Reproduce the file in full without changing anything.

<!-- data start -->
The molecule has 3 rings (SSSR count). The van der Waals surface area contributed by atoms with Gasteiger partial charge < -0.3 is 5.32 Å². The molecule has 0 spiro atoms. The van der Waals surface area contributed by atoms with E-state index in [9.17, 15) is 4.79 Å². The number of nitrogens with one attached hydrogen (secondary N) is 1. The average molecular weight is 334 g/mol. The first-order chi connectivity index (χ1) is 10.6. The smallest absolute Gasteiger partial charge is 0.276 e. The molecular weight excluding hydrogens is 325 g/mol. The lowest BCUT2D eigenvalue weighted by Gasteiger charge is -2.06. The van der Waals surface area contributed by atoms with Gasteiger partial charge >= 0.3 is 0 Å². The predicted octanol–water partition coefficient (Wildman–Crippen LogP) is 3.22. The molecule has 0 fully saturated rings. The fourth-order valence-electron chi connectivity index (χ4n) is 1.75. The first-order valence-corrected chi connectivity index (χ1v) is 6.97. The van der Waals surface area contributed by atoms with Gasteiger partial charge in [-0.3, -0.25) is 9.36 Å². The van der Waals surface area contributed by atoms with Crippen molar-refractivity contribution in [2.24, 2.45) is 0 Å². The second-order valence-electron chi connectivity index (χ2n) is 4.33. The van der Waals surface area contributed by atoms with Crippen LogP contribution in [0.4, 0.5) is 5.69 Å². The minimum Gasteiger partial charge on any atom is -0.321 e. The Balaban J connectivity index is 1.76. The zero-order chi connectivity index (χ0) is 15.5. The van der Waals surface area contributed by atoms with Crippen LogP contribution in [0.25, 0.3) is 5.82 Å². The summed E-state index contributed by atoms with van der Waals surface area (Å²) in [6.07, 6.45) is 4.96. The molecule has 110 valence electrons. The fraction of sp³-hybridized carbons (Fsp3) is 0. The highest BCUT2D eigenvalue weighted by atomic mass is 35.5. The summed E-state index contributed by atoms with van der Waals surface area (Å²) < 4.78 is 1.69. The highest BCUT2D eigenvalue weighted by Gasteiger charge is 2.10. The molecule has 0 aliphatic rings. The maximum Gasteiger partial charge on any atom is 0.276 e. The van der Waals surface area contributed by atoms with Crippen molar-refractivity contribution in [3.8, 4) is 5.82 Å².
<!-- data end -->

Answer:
The molecule has 3 rings (SSSR count). The van der Waals surface area contributed by atoms with Gasteiger partial charge < -0.3 is 5.32 Å². The molecule has 0 spiro atoms. The van der Waals surface area contributed by atoms with E-state index in [9.17, 15) is 4.79 Å². The number of nitrogens with one attached hydrogen (secondary N) is 1. The average molecular weight is 334 g/mol. The first-order chi connectivity index (χ1) is 10.6. The smallest absolute Gasteiger partial charge is 0.276 e. The molecular weight excluding hydrogens is 325 g/mol. The lowest BCUT2D eigenvalue weighted by Gasteiger charge is -2.06. The van der Waals surface area contributed by atoms with Gasteiger partial charge >= 0.3 is 0 Å². The predicted octanol–water partition coefficient (Wildman–Crippen LogP) is 3.22. The molecule has 0 fully saturated rings. The fourth-order valence-electron chi connectivity index (χ4n) is 1.75. The first-order valence-corrected chi connectivity index (χ1v) is 6.97. The van der Waals surface area contributed by atoms with Gasteiger partial charge in [-0.3, -0.25) is 9.36 Å². The van der Waals surface area contributed by atoms with Crippen molar-refractivity contribution in [2.24, 2.45) is 0 Å². The second-order valence-electron chi connectivity index (χ2n) is 4.33. The van der Waals surface area contributed by atoms with Crippen LogP contribution in [0.4, 0.5) is 5.69 Å². The minimum Gasteiger partial charge on any atom is -0.321 e. The Balaban J connectivity index is 1.76. The zero-order chi connectivity index (χ0) is 15.5. The van der Waals surface area contributed by atoms with Crippen LogP contribution in [0.25, 0.3) is 5.82 Å². The summed E-state index contributed by atoms with van der Waals surface area (Å²) in [6.07, 6.45) is 4.96. The molecule has 110 valence electrons. The fraction of sp³-hybridized carbons (Fsp3) is 0. The highest BCUT2D eigenvalue weighted by atomic mass is 35.5. The summed E-state index contributed by atoms with van der Waals surface area (Å²) < 4.78 is 1.69. The highest BCUT2D eigenvalue weighted by Gasteiger charge is 2.10. The molecule has 0 aliphatic rings. The maximum Gasteiger partial charge on any atom is 0.276 e. The van der Waals surface area contributed by atoms with Crippen molar-refractivity contribution in [3.8, 4) is 5.82 Å².